Day 4 required a bit more driving – about 300km down to the Dordogne. After skirting the Lascaux Caves, which we didn’t have time to stop for (but which are well worth a visit), our first destination was Sarlat, a very pretty medieval town said to be one of the most typical and well-preserved representatives of 14th century France. The main feature the day we arrived (a Saturday) was Sarlat’s well known, and very active, street market. We had done enough castle hopping in the past few days, so we were happy to leisurely browse the stalls.
From Sarlat, we drove just a bit more south to find our hotel L’Esplanade in Domme, a very small and well preserved fortified medieval town (Bastide) located on a rocky promontory 150m above the Dordogne River, founded in 1281 by Philip III (the Bold). The street views of golden yellow stone are gorgeous, but the biggest attraction is the extraordinarily breathtaking view of the Dordogne River valley down below. Dinner was again al fresco, in the Auberge de la Rode in the square of the same name, and was a delicious mélange of Périgord specialities.
The Dordogne River valley is one of the natural beauty spots of France and, in a normal year, is jammed with tourist traffic. This not being a normal year, we had clear, open roads and were able to enjoy one of France’s most interesting and unusual sights – the village of Rocamadour. This small village has been built literally on the side of a 120m cliff above the Alzou, a tributary of the Dordogne. It was a site of religious significance in the early Middle Ages and boasted a number of miracles that attracted pilgrims. Its main interest today is the sight of this almost totally vertical village clinging to its cliff face.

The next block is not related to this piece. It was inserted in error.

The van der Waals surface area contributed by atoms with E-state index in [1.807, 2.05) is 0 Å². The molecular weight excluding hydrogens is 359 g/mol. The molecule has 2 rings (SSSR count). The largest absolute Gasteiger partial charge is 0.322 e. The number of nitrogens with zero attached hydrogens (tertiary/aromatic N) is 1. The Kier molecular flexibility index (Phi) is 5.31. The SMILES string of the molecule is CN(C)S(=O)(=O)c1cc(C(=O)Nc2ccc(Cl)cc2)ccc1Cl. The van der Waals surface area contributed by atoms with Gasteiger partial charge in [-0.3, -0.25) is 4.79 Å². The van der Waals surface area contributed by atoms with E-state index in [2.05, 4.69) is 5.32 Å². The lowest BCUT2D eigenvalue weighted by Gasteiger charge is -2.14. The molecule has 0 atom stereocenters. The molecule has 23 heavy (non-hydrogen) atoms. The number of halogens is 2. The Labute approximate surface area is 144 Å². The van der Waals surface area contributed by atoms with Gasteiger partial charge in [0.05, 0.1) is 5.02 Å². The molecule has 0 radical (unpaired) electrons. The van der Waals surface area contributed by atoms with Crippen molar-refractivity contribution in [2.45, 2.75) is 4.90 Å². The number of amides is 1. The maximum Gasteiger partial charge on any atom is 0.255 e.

We wanted to stop in Cahors but didn’t have time as we had been invited to a lovely Sunday lunch at the house of friends in the nearby countryside. After a most delightful and relaxing two hours, we were back on the road, driving all the way to Urrugne, just south of Saint Jean de Luz on the Franco-Spanish border. Our hotel was the imposing Château d’Urtubie, a fortified castle in the same family since its construction in 1341. Dinner was in the nearby Ferme Lizarraga, another of our favourite restaurants, this one serving up farm fresh Basque specialities.
Our long trip through Spain was broken by a night in Ávila, known for its complete and prominent medieval walls, but this was a stop of convenience (and a great dinner in the Parador), not of sight-seeing, as we were by then anxious to get on home. Which we did on Tuesday, the next day.
The trip had been a much-needed and very welcome reminder that the world is waiting for us out there, as soon as we can get our lives back to “normal”.
By Larry Hampton
Photos: Larry Hampton